How to Check Ford Vehicles With Flex Fuel CapabilityPosted 12/15/2004
By Jerome Hokanson
In an effort to improve air quality and lessen our dependence on imported oil, there has been a push during the past 15 to 20 years to develop and market alternative fuel systems for general transportation needs. As a result, compressed natural gas (CNG), propane, and ethanol/methanol-based fuel systems have found their way into the mainstream.
Ford Motor Co. has been producing vehicles with alternative fuel systems for the past nine years, making them available to government agencies, large corporate fleets and specialty fleets - including rental, towing, ambulance, taxi and utility companies. In most areas, the fuels are cheaper than gasoline, and there may be some tax incentives. But the main advantage is that tailpipe emissions typically are much lower.
In 1996, Ford released a 3.0L Flex Fuel Taurus, followed in 1999 by a Ranger. I have also heard reference made to 2.5L FFV Contours, and some 4.0L and 5.0L FFV Explorers, but have not talked to anyone who has actually seen one. Look for a FFV badge on the right front fender. The only visible differences under the hood are the addition of a flex fuel sensor, associated harness and plumbing, and different colored fuel injector bodies. Stickers on the gas filler door or on the calibration stickers on the doorjamb identify those that are specifically designed for ethanol or methanol.
The term "flex fuel" (FF) describes the ability of the powertrain control module (PCM) to adjust fuel control and timing to match the percentage of ethanol/methanol (alcohol) content in the fuel. Common names for these commercially available fuels are E-22 for methanol fuel and E-85, which stands for up to 85 percent ethanol. These fuels are slowly becoming available at more gas stations. The FF sensor measures the percentage of alcohol and sends a signal to the PCM. Since alcohol doesn't produce as much heat as the same amount of gas, the PCM must adjust fuel mixture and timing to ensure power output is close to that of normally fueled engines.
In general, as the percentage of methanol in the fuel mixture increases, the output frequency of the FF sensor signal will increase. For example: a fuel mixture that is 30 percent methanol has an FF sensor signal output frequency between 60 and 100 Hz, and 60 percent methanol will have an FF sensor frequency between 90 and 130 Hz. The PCM uses this frequency input to calculate the correct air/fuel ratio and spark advance for the vehicle. Regular 87 or 88-octane gasoline will read 40-60 Hz.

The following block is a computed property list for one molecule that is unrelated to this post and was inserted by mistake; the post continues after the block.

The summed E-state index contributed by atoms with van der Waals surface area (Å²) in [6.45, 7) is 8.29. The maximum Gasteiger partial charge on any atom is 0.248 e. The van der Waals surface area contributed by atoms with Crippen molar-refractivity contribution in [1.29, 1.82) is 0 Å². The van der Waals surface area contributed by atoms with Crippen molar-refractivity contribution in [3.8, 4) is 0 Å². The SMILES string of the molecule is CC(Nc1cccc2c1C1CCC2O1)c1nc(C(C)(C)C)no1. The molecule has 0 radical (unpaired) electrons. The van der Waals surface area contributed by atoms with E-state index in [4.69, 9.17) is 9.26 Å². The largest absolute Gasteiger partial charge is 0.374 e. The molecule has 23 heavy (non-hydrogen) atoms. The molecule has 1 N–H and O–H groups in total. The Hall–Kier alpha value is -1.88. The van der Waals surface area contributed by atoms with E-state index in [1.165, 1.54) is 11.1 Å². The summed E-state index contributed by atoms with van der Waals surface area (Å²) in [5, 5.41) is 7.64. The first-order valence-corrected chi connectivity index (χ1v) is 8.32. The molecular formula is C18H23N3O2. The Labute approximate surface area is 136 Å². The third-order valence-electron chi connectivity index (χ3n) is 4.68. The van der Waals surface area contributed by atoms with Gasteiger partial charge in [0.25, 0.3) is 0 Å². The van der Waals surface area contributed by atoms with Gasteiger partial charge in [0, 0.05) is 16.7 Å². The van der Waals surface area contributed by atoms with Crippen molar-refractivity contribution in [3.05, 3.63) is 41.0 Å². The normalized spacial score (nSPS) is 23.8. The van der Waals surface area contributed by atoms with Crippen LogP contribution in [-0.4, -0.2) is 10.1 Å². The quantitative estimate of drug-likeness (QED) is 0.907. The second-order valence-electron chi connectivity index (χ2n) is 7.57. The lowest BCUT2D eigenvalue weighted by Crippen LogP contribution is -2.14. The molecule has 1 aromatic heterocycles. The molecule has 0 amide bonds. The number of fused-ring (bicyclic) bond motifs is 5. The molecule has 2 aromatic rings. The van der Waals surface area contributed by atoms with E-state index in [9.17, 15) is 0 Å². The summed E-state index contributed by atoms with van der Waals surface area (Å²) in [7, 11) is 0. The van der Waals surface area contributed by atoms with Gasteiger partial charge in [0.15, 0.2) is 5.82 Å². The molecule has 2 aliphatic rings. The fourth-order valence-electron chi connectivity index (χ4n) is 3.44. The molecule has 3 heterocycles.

The sensor is mounted near the passenger-side shock tower on the Taurus and on the driver's side of the transmission cross-member on the Ranger. The sensors are fed battery voltage and ground, and produce a digital square wave signal that is monitored by the PCM. When the sensor fails, the vehicle may run very rich or very lean, depending on what kind of fuel the vehicle is running on and how the sensor fails. Loss of power or ground is somewhat common, especially if the vehicle is an off-road vehicle. A code P0176 indicates that the PCM sees the FF frequency reading as out of spec. Ford has eliminated the FF sensor on the Taurus for model years 2000 and newer, and only uses fuel trims and O2 activity to calculate alcohol content. Ford also added an FF module in the wiring harness between the gas tank unit and the gas gauge to make the gauge more accurate, but this module seems to have a high failure rate.
It's difficult to measure the amount of alcohol in a fuel sample without a graduated cylinder. Ford has a "special tool" that is just that-a small glass graduated cylinder. Fill the cylinder to the 90 percent mark with the fuel sample, and add water to the 100 percent line. Sealing the end of the cylinder, shake to mix the sample. Since water and gas won't mix and water and alcohol do mix, once the sample settles, you can determine the amount of alcohol. At the start, the mix was 90 percent gas and 10 percent water. So now if the mix is 80 percent gas and 20 percent water/alcohol mixture, that means there is 10 percent alcohol in the gas. Since the FF sensor is in line between the fuel tank and the fuel rail, it is difficult to substitute fuel to see if the sensor is reading the fuel correctly. If you can't determine alcohol content, you may be forced to drain the tank and refill with known good gas.
A good visual inspection of the FF sensor and harness will go a long way. Next, get your digital volt/ohm meter on the harness plug and compare to what the FF sensor reads on the DATA stream. Damaged sensors are somewhat common, especially in areas that have fuel quality issues. If replacing the sensor doesn't remove the code, reflash or PCM replacement may be necessary.
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